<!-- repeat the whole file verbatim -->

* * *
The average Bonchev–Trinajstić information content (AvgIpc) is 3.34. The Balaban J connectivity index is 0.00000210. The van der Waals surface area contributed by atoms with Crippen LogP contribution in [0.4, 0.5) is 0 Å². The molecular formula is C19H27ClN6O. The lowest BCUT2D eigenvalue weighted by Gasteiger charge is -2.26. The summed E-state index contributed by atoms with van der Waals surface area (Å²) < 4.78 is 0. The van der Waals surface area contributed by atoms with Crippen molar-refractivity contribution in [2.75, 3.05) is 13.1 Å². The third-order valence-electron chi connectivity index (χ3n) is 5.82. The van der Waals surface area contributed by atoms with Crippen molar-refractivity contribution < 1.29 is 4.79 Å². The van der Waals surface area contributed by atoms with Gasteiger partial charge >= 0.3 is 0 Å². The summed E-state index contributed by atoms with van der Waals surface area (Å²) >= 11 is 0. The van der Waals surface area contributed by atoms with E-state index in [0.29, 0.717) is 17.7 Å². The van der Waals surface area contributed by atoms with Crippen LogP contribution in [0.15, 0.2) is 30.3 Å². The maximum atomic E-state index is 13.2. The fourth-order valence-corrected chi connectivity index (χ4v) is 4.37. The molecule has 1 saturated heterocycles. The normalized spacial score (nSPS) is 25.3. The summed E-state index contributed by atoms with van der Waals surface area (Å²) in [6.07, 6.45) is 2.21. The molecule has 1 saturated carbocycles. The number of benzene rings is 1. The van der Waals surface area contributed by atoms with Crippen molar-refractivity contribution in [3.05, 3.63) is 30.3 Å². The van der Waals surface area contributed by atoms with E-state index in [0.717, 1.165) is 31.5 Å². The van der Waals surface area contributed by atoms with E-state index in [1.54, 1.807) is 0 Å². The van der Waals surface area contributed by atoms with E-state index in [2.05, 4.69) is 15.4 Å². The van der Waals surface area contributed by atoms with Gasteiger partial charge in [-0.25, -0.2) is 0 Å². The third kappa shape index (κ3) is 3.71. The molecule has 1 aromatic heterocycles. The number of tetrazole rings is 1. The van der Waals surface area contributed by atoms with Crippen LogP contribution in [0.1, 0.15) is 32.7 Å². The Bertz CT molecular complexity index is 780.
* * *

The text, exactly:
The average Bonchev–Trinajstić information content (AvgIpc) is 3.34. The Balaban J connectivity index is 0.00000210. The van der Waals surface area contributed by atoms with Crippen LogP contribution in [0.4, 0.5) is 0 Å². The molecular formula is C19H27ClN6O. The lowest BCUT2D eigenvalue weighted by Gasteiger charge is -2.26. The summed E-state index contributed by atoms with van der Waals surface area (Å²) < 4.78 is 0. The van der Waals surface area contributed by atoms with Crippen molar-refractivity contribution in [2.75, 3.05) is 13.1 Å². The third-order valence-electron chi connectivity index (χ3n) is 5.82. The van der Waals surface area contributed by atoms with Crippen molar-refractivity contribution < 1.29 is 4.79 Å². The van der Waals surface area contributed by atoms with Gasteiger partial charge >= 0.3 is 0 Å². The summed E-state index contributed by atoms with van der Waals surface area (Å²) >= 11 is 0. The van der Waals surface area contributed by atoms with E-state index in [0.29, 0.717) is 17.7 Å². The van der Waals surface area contributed by atoms with Crippen LogP contribution in [0.15, 0.2) is 30.3 Å². The maximum atomic E-state index is 13.2. The fourth-order valence-corrected chi connectivity index (χ4v) is 4.37. The molecule has 1 saturated heterocycles. The normalized spacial score (nSPS) is 25.3. The summed E-state index contributed by atoms with van der Waals surface area (Å²) in [6.07, 6.45) is 2.21. The molecule has 1 saturated carbocycles. The number of benzene rings is 1. The van der Waals surface area contributed by atoms with Crippen molar-refractivity contribution in [3.05, 3.63) is 30.3 Å². The van der Waals surface area contributed by atoms with E-state index in [0.717, 1.165) is 31.5 Å². The van der Waals surface area contributed by atoms with E-state index in [1.54, 1.807) is 0 Å². The van der Waals surface area contributed by atoms with E-state index in [2.05, 4.69) is 15.4 Å². The van der Waals surface area contributed by atoms with Gasteiger partial charge in [-0.25, -0.2) is 0 Å². The third kappa shape index (κ3) is 3.71. The molecule has 1 aromatic heterocycles. The number of tetrazole rings is 1. The van der Waals surface area contributed by atoms with Crippen LogP contribution in [0.1, 0.15) is 32.7 Å². The Bertz CT molecular complexity index is 780.